The following chart illustrates the remarkable gap between the utility’s solar cost estimate and the real world cost. (graphic updated to correct the name of the solar project supplying low-cost power.  It’s Green Valley, not PECOC).

tucson TEP solar cost v reality

By now, it should be clear how utilities make solar look expensive. They obfuscate, they hid behind “grid stability” and “variability,” they exaggerate.

But why?

Like many incumbent monopolies, TEP sees its business model about to founder on the rocks of distributed power. Conservation and energy efficiency are reducing revenues. Distributed solar is giving customers unprecedented opportunity to diversify their energy supply, undercutting sales and demand for new power plants (the latter is the revenue and profit lifeline for shareholder-owned utilities). The impending fiscal crisis is the result of a utility regulatory system that pays TEP to play the wrong game. TEP can’t maintain profits for its shareholders if its customers can slip from the monopoly grasp.

But rather than explore business models compatible with low-cost solar, TEP implies that solar is too costly and doubles down on last century’s business model. Their resource plan will commit billions of dollars to new fossil fuel infrastructure that will take decades for Tucson customers to repay. It will require approximately 1.7 billion gallons of water per year for new natural gas power production. And finally, it will undermine the city’s hope to reach net zero greenhouse gas emissions by 2040 because the new power plants will be operated until 2070 or beyond.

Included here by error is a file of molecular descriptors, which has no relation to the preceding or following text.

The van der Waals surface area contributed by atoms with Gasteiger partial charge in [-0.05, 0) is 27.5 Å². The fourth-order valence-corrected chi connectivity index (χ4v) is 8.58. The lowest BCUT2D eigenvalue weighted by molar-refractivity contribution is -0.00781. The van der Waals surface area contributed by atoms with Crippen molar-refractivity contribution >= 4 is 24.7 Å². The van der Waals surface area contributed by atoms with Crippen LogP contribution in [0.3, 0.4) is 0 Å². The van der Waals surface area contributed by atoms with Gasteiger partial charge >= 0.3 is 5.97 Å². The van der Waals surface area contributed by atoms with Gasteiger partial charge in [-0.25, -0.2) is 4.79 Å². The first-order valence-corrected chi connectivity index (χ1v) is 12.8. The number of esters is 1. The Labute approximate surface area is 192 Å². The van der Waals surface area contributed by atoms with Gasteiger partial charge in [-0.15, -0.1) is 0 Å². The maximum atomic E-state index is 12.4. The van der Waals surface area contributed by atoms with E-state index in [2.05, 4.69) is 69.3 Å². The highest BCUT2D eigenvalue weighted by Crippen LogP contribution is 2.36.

There’s almost no place in America where solar is cheaper than in Tucson, but its electric utility seems poised to deliberately ignore the opportunity for clean, local, and cost-effective energy production. And we know why.

This article originally posted at For timely updates, follow John Farrell on Twitter or get the Democratic Energy weekly update.

Photo credit:  Pieter Morlion via Flickr (CC BY-NC-ND 2.0 license)

Assumptions for System Advisor Model

  • 4 kW DC system, with 1st-year output of 7,078 kWh
  • $3.29/Watt installed cost
  • $20/kW-yr maintenance costs
  • 0.5% annual panel degradation
  • 70% debt at 5% for 10 years
  • 2.5% inflation
  • 2.5% real discount rate (5% nominal)
  • Other settings are the system defaults


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John Farrell

John Farrell directs the Energy Democracy initiative at the Institute for Local Self-Reliance and he develops tools that allow communities to take charge of their energy future, and pursue the maximum economic benefits of the transition to 100% renewable power.